Tuesday, February 24, 2009
Gotta Love This Town
Having lived in a couple of 'music towns' and spent time in several others, I can say with a little bit of authority that there is no place like Austin and the music community that makes its home here. Despite of all the changes and growth taking place here, the heart of this community within a city still beats strongly. Whenever a musician is in need, it pulls out all the stops and comes together in ways that I have never seen anywhere else. It seems that there is always as benefit for someone happening somewhere and I have attended quite a few of them. The one I went to last Sunday stands out from the others in several ways.
One of my favorite funky South Austin spots is ARTZ Ribhouse. This place is so cool that even some vegitarians I know go there. To a rib joint!!I have been going to ARTZ since before I moved to Austin and it is one of the first places I took Stephen to when he moved in with me. It was also the first place he played here. Paul Barker made a place for him on the Bummer Night schedule. This happened because Kerry Polk was kind enough to give him some time from her set. ARTZ is special for so many reasons. It is South Austin funk at its best. It is home to interlocking circles of music and barbecue fans who show up on different nights to support their favorite musicians, enjoy each other's company and chow down on some of the best babybacks around.
The crowd changes from night to night. Sunday afternoons they host the Central Texas Bluegrass Association. Monday night is owned by Sarah Elizabeth Campbell and the Banned. They play a long set and then there is a break set called the bummer set played by a guest artist. Tuesday is the Old Time Fiddler's Jam where everybody plays. Wednesday is usually Shelly King and Carolyn Wonderland. They bring the south Austin hippie crowd with them. The other nights are booked with semi regular artists such as John Emery, Eddie Collins, Danny Britt, George Enzle and many others. Each night is a little like going to Cheers. If you make it a habit to go on a certain night each week, pretty soon, everybody knows your name. Monday night has always been my favorite. ARTZ closes at 10:00 and you can go on over to Don's Depot after that and hear Chris Gage and the same people will show up there as well.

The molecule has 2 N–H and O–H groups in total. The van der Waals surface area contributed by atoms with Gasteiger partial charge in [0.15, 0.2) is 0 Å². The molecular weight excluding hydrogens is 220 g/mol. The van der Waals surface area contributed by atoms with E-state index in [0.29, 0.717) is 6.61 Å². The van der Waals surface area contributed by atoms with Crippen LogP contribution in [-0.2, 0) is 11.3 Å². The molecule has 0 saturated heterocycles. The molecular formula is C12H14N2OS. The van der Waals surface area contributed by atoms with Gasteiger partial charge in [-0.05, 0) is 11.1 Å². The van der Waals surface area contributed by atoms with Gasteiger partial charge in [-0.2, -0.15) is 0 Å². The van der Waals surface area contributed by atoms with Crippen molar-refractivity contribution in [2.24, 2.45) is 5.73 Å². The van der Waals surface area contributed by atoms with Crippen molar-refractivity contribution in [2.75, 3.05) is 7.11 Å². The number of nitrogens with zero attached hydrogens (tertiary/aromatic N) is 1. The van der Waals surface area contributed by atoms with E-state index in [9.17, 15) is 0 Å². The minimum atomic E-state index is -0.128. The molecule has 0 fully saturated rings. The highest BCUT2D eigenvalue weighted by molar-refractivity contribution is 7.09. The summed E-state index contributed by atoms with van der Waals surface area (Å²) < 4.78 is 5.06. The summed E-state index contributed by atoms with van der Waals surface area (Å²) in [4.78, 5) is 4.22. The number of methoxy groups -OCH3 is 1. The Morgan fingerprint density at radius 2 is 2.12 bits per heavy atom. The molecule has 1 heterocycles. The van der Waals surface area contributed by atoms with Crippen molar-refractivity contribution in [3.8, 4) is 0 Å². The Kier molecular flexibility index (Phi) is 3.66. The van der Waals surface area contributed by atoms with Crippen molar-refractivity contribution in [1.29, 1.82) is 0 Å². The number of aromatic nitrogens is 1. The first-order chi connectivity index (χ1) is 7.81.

Due to some tax problems, the sagging economy and huge medical expenses for Z (Art and Z are the owners), Art had to close the place down. It closed on a Sunday and by Monday night, the first benefit was in full swing. The staff went in to work for free. They prepared and served what food was there. Musicians lined up to play. There were way too many people showing up to get into the place or to be able to park so at one point, there was a woman on the parking lot with a donation bucket t so that folks could drive by and contribute. This raised enough money to keep the place open temporarily. Meanwhile, a larger venue was searched for so a bigger benefit could be held.
Here is the really cool thing about this particular benefit. It was hosted by Scholz Beer Garten, another food, beer and music venue. How cool is that? Scholz' could have said no. After all, Scholz and ARTZ are competitors in a way. I every other town in which I have lived, that is how they would have viewed each other and there is no way one would have hosted a benefit for the other. Make non mistake, Scholz did very good business for itself. The money for the benefit came from the door charge and the silent auction and other sales activities. I took my massage chair and started to do massages to raise money but the place was soon so crowded that I had no room to work and had to put it away after making only $40. This was OK with me because that meant that there was going to be a huge take at the door.
I have yet to hear an amount for the day but I am sure that it is sufficient to keep this treasured piece of South Austin afloat for a while longer. ARTZ sits on what I am sure is prime real estate right now and some developer would most likely love to get it and turn it into yet another condo complex or trendy, generic restaurant the likes of which we already have plenty around here. It seems that the places that helped make Austin the city to which everyone wants to move are being rapidly torn down in favor of the kind of places that the people are leaving behind when they move here. At first glance, the ramshackle building that houses ARTZ doesn't really look like much. A closer look and a trip inside reveals its character and a piece of the soul of Austin. I am glad that we will have it around a while longer and am I even more happy that things will be a little easier for Art and Z.